Q Grill

Q GRILL

A guest post by Food Porn Nation.

What makes Q Grill, Camden truly special is that it comes armed with its very own charcoal pit grill and oven house Jasper smoker, essentially a purpose built grill and smoker inspired by the smoking and barbecuing traditions of the Deep South. This means that we’re talking about some serious soul food from Memphis, Tennessee. Q Grill means business when it comes to meat and offers a selection of American dishes with a Southern and English feel. All meat dishes are carefully prepared and marinated with their own Q cajun seasonings which is then grilled and smoked for optimum smoky richness. Q Grill also serves a range of southern comfort favourites such as macaroni and cheese, fried buttermilk chicken, beef hash and cheesy grits, just to name a few.

We began our meal with the sticky hen wings with Bourbon BBQ sauce (£7.75) which was absolutely delicious. They were perfectly moist, tender and falling off the bone with a lovely charred surface and smokey undertone. The addition of extra house made BBQ sauce made these wings even more exceptional. Sweet, sticky and smokey, simply scrumptious.

Q Grill - London Food Blog -  Sticky hen wings, Bourbon barbecue sauce

Q Grill – Sticky hen wings, Bourbon barbecue sauce

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Porky’s Camden

PORKY’S

Photos and words by Food Porn Nation and I.

In the southern states of the USA, BBQ is king. Meat is treated with reverence and when barbequed, is done using special slow cooked techniques that generally last for 16-18 hours. The result is charred meat that is distinctively smoky and tender. Here in London, the restaurant group Porky’s seeks to capture the essence of Memphis style BBQ by adopting they same slow cooking BBQ approach. And as they do in the Deep South, portions are generous, prices are reasonable and flavours are bold. There is plenty of meat and Porky’s happily caters to the heartiest of carnivores.

The Camden Town branch of Porky’s (there are also branches at Bankside and Boxpark Bethnal Green) is low-key with its friendly, casual service. In a nod to its roots, there are classical Southern posters hanging on its exposed brick walls with Tennessee greats such as Elvis playing in the background. The lighting is soft and low for a relaxed ambiance, making it a great venue for groups.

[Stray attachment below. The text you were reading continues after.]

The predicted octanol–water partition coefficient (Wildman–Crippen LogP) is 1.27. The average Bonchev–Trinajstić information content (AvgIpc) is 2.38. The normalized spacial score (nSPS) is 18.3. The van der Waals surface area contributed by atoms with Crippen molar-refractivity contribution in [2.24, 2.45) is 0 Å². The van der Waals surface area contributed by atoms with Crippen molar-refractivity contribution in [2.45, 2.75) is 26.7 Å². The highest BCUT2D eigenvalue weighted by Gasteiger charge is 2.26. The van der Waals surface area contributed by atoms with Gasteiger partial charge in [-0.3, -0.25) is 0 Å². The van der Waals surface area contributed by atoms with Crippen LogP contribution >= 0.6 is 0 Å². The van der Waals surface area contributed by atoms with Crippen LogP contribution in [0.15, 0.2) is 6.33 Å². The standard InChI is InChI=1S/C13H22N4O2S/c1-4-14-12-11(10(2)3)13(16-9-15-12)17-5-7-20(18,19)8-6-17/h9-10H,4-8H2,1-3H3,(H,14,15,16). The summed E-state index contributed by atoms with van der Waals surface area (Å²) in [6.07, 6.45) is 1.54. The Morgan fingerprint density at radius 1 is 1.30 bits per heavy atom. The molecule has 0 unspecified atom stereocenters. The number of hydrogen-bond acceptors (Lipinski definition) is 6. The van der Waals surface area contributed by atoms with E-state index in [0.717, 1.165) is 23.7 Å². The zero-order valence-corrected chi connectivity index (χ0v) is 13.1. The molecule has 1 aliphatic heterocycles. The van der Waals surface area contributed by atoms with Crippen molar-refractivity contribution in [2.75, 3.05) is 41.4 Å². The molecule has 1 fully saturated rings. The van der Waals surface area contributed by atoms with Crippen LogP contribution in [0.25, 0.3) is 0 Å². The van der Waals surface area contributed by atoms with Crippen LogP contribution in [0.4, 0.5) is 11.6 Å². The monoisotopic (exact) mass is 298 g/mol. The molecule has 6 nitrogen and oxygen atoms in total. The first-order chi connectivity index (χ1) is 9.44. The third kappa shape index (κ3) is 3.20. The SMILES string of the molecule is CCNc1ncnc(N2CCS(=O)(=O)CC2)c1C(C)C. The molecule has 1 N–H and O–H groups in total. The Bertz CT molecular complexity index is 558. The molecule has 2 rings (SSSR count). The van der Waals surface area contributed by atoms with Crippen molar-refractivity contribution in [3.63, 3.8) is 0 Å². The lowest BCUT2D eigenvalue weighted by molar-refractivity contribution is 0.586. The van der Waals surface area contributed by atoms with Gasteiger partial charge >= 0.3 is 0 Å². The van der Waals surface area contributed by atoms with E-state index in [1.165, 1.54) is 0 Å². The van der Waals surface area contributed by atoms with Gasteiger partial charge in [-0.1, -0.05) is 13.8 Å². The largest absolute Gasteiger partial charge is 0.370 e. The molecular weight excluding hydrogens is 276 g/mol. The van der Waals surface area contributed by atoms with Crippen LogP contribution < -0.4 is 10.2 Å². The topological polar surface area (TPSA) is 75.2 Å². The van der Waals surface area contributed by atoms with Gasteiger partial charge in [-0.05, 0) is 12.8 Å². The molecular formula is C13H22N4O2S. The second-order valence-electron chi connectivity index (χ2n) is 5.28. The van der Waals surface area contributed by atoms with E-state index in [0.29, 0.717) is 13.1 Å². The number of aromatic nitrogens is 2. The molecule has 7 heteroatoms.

The ‘warm up’ mixed platter (£24 – serves 4) included the house chilli and 4 other starter items. The highlight of the platter was the house chilli which was homey, spicy and delicious. The BBQ wings were a little overcooked, but tasty with a sticky homemade BBQ sauce. Our least favourite items were the crab cakes as there was not enough crab, and the hush puppies which were floury and starchy. We also tried the garlic toast which was very buttery.

Porky's - The Warm Up Platter includes the house chilli and 4x of the following items. Bbq wings, crab cakes, hush puppies, pulled pork croquettes and garlic toast

Porky’s – The Warm Up Platter includes the house chilli and 4x of the following items. Bbq wings, crab cakes, hush puppies, pulled pork croquettes and garlic toast

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Franklin Barbecue – Austin, Texas

Franklin Barbecue

Franklin Barbecue

The next day, after my meaty dinner at Sullivan’s, I ventured to Franklin Barbecue for even more meat. Much has been written about Franklin Barbecue with some press publications alleging it to be the ‘best’ BBQ in the United States. Franklin also featured on Anthony Bourdain’ No Reservations series, and in the movie Chef, Chef Carl Casper stopped off at Franklin Barbecue in his food truck as he drives through Texas.

So what makes Franklin Barbecue so famous? There are many factors, one of which is the quality A-grade meat that they use. Franklin Barbecue also uses an especially dry Post Oak wood which has been cured for 9-12 months that helps to impart a special mild smoky BBQ flavour. Franklin also adopt a slow cooking technique, one that they have refined over the years. Depending on the meat, the cooking process can last for up to 18 hours, at cooking temperatures of between 225 to 250 degrees Fahrenheit (about 107c to 121c), to produce that incredible melt-in-the-mouth effect for which Franklin is so famed.

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